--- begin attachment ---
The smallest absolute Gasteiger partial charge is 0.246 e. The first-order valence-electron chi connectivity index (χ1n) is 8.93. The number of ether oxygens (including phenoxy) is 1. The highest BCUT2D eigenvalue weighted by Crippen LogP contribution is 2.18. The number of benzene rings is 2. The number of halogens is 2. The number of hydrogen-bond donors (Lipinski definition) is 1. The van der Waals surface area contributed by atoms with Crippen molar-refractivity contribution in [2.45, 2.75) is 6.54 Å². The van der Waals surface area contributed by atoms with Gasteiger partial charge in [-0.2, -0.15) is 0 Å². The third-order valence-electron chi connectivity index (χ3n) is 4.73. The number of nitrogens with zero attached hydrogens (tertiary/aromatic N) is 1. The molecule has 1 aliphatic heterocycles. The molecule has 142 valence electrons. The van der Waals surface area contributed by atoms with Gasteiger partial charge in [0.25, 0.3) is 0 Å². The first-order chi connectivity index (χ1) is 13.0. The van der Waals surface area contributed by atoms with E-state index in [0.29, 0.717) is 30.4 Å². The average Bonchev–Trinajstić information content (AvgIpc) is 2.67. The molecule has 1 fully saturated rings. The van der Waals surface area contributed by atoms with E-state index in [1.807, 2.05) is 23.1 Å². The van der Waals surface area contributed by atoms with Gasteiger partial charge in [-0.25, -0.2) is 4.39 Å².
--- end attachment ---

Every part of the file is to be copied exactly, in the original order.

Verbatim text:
The smallest absolute Gasteiger partial charge is 0.246 e. The first-order valence-electron chi connectivity index (χ1n) is 8.93. The number of ether oxygens (including phenoxy) is 1. The highest BCUT2D eigenvalue weighted by Crippen LogP contribution is 2.18. The number of benzene rings is 2. The number of halogens is 2. The number of hydrogen-bond donors (Lipinski definition) is 1. The van der Waals surface area contributed by atoms with Crippen molar-refractivity contribution in [2.45, 2.75) is 6.54 Å². The van der Waals surface area contributed by atoms with Gasteiger partial charge in [-0.2, -0.15) is 0 Å². The third-order valence-electron chi connectivity index (χ3n) is 4.73. The number of nitrogens with zero attached hydrogens (tertiary/aromatic N) is 1. The molecule has 1 aliphatic heterocycles. The molecule has 142 valence electrons. The van der Waals surface area contributed by atoms with Gasteiger partial charge in [0.25, 0.3) is 0 Å². The first-order chi connectivity index (χ1) is 13.0. The van der Waals surface area contributed by atoms with E-state index in [0.29, 0.717) is 30.4 Å². The average Bonchev–Trinajstić information content (AvgIpc) is 2.67. The molecule has 1 fully saturated rings. The van der Waals surface area contributed by atoms with E-state index in [1.807, 2.05) is 23.1 Å². The van der Waals surface area contributed by atoms with Gasteiger partial charge in [-0.25, -0.2) is 4.39 Å².